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Environment Up!

© Jen Sorensen

Jen Sorensen has some great commentary to go with her hilarious comic:

Most people seem to get the sarcasm of this cartoon, but I’d like to be clear that my intention is to neither deprecate the “feminine” nor celebrate hyper-masculinity. I’ve been wanting to write a comic for a while about how virtually everything is gendered, especially when it comes to political rhetoric. Trump’s statements about climate change (and, well, lots of other things too) are loaded with manly-man dog whistles. Which is ironic, considering that Trump is hardly a chiseled specimen of manhood — the low-energy duffer had to ride in a golf cart behind European leaders as they walked a short distance. The thing is, a large swath of the American electorate is, unfortunately, swayed by tough talk — however stupid — and a fear of being perceived as weak or female. And I’m afraid that to reach those people, you may need to “speak their language” to some extent, by appealing to ideas of toughness. But toughness should not be understood as necessarily male. Caring for the planet we inhabit is a form of strength, virtue, and personal responsibility, qualities that can apply to men and women equally. Incidentally, I wouldn’t go so far as to call Republicans “climate cucks” in real life, as that particular term has problematic alt-right origins, and I use it satirically here. But climate weaklings? Hell yeah.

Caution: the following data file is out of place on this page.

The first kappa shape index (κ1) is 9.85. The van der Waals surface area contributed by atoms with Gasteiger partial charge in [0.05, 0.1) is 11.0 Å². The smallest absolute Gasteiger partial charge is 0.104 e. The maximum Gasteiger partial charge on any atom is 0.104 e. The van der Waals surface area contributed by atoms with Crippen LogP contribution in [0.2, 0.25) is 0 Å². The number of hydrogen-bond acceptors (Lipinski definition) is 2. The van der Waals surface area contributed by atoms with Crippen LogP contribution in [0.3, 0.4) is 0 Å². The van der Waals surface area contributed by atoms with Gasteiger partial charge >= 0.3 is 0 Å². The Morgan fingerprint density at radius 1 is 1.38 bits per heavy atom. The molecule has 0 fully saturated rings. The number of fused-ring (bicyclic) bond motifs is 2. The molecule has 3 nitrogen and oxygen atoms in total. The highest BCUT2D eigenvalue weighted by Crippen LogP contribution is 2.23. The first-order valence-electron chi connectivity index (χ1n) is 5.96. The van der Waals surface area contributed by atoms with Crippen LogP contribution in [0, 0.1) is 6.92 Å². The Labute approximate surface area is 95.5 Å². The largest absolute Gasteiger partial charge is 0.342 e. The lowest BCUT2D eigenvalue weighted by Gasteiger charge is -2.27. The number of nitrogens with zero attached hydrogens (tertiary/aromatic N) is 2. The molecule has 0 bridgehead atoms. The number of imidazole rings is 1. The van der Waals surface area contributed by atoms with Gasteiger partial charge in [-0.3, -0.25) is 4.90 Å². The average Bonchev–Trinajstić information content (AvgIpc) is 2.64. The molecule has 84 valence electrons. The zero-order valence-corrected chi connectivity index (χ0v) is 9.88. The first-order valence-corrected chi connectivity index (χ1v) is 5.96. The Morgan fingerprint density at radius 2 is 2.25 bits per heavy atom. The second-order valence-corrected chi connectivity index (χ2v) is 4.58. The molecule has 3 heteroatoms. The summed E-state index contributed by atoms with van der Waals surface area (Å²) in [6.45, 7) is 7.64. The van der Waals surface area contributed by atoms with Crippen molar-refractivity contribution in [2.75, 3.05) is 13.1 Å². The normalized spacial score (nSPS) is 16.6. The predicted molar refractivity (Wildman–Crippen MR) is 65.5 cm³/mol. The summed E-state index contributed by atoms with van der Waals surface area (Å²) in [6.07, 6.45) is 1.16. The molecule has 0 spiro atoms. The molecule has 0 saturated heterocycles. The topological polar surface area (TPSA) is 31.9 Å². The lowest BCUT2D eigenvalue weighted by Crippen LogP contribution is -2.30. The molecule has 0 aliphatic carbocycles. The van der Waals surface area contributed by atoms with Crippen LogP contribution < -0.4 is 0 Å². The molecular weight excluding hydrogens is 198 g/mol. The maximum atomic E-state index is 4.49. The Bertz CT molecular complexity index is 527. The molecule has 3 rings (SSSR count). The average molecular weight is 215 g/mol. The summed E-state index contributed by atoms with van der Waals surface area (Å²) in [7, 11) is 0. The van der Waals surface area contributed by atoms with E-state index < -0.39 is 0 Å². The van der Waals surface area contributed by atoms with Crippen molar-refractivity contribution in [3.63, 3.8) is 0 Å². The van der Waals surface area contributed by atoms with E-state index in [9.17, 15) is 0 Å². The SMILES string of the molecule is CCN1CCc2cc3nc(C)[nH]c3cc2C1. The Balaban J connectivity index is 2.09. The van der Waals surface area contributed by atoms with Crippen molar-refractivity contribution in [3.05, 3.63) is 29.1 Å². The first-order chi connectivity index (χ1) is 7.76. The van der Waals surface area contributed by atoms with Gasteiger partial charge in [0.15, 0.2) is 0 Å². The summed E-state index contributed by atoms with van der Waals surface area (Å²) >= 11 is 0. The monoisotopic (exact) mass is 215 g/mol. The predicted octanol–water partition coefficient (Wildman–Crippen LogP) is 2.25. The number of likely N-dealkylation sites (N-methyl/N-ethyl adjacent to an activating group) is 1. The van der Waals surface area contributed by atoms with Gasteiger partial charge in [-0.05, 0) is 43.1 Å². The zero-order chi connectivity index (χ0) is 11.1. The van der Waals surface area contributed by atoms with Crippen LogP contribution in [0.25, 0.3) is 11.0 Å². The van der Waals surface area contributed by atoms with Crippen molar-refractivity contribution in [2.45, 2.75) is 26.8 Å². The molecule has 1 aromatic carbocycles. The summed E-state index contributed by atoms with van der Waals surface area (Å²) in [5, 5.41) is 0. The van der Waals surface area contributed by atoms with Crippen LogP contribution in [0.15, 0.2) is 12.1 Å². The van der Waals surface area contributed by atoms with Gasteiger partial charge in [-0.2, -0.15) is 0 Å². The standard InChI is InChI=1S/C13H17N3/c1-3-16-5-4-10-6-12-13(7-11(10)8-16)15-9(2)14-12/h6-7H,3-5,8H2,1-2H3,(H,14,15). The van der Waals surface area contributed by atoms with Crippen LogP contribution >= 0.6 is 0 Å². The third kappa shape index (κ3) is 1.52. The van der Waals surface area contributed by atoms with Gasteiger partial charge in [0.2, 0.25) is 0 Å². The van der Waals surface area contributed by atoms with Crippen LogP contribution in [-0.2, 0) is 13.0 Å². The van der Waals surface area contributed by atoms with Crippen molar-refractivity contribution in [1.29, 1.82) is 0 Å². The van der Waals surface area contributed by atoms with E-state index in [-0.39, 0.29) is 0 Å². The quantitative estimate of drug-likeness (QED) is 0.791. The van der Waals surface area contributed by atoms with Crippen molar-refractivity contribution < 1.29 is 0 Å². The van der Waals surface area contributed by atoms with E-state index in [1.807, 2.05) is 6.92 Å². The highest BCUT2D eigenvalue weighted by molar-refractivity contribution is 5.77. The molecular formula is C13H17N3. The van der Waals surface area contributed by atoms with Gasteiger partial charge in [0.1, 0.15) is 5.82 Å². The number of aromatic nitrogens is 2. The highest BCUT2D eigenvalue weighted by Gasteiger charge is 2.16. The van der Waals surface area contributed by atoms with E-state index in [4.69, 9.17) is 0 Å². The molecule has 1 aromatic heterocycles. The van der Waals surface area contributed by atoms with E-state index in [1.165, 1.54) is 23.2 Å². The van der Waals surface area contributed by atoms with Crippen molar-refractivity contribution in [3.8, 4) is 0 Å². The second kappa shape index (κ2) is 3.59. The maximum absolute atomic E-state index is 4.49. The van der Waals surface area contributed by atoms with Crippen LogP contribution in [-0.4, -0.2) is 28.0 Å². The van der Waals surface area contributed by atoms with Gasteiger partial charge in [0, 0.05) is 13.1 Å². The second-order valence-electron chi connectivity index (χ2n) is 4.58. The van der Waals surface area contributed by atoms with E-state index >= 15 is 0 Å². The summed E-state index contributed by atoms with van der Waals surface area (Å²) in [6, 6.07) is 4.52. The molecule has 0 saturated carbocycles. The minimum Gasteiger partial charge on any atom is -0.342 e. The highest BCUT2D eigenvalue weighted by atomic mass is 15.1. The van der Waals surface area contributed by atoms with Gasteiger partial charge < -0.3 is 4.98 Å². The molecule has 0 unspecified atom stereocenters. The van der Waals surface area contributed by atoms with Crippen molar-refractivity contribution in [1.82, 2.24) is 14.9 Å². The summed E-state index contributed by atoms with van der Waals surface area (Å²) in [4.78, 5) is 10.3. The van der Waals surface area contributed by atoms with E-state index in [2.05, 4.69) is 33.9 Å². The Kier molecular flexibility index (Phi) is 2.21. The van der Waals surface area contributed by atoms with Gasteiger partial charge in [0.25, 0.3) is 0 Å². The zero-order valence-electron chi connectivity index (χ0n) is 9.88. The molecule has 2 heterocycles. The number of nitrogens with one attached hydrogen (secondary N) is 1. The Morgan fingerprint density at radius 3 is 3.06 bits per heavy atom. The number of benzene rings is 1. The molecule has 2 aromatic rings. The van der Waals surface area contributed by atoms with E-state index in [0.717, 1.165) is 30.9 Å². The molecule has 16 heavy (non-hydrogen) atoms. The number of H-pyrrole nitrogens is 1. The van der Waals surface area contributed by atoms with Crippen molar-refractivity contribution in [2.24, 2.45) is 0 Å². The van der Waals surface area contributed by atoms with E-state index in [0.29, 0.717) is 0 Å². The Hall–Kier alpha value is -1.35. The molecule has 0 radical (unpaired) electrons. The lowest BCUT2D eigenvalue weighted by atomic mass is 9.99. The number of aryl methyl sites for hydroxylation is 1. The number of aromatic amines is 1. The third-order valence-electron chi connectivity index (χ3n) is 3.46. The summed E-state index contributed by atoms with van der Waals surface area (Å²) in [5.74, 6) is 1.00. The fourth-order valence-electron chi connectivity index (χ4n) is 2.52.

It’s true. Donald Trump likes to play the tough guy, who never apologies, never backs down, and doubles down even when he is totally wrong.

Like that’s not a recipe for disaster for someone with the nuclear codes.



  1. redjon wrote:

    Or, what if we just valued education and knowledge over dogmatism and ignorance?

    Monday, June 12, 2017 at 12:50 pm | Permalink
  2. paradoctor wrote:

    Along these lines, I suggest that we relabel ‘renewable energy’ as ‘owned power’; and fossil fuels as ‘rented power’.

    Monday, June 12, 2017 at 5:34 pm | Permalink

    Sunday, July 2, 2017 at 2:30 am | Permalink